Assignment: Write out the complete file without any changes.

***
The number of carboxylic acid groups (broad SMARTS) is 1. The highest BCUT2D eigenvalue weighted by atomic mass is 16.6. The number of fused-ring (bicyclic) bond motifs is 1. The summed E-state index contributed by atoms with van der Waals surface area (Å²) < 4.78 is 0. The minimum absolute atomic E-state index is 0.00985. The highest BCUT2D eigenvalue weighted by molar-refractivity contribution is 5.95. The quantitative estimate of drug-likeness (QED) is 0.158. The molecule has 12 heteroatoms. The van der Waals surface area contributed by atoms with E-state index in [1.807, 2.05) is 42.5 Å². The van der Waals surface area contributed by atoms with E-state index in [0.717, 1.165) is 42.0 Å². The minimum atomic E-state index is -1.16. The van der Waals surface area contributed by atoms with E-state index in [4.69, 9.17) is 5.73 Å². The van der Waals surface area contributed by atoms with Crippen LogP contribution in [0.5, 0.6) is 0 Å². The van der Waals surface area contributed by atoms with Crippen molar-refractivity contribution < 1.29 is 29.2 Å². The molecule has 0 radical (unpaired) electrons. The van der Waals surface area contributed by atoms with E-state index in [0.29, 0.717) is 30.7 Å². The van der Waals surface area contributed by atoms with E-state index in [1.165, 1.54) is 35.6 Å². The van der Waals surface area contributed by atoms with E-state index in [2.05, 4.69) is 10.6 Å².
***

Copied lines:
The number of carboxylic acid groups (broad SMARTS) is 1. The highest BCUT2D eigenvalue weighted by atomic mass is 16.6. The number of fused-ring (bicyclic) bond motifs is 1. The summed E-state index contributed by atoms with van der Waals surface area (Å²) < 4.78 is 0. The minimum absolute atomic E-state index is 0.00985. The highest BCUT2D eigenvalue weighted by molar-refractivity contribution is 5.95. The quantitative estimate of drug-likeness (QED) is 0.158. The molecule has 12 heteroatoms. The van der Waals surface area contributed by atoms with E-state index in [1.807, 2.05) is 42.5 Å². The van der Waals surface area contributed by atoms with E-state index in [0.717, 1.165) is 42.0 Å². The minimum atomic E-state index is -1.16. The van der Waals surface area contributed by atoms with E-state index in [4.69, 9.17) is 5.73 Å². The van der Waals surface area contributed by atoms with Crippen LogP contribution in [0.5, 0.6) is 0 Å². The van der Waals surface area contributed by atoms with Crippen molar-refractivity contribution < 1.29 is 29.2 Å². The molecule has 0 radical (unpaired) electrons. The van der Waals surface area contributed by atoms with E-state index in [0.29, 0.717) is 30.7 Å². The van der Waals surface area contributed by atoms with E-state index in [1.165, 1.54) is 35.6 Å². The van der Waals surface area contributed by atoms with E-state index in [2.05, 4.69) is 10.6 Å².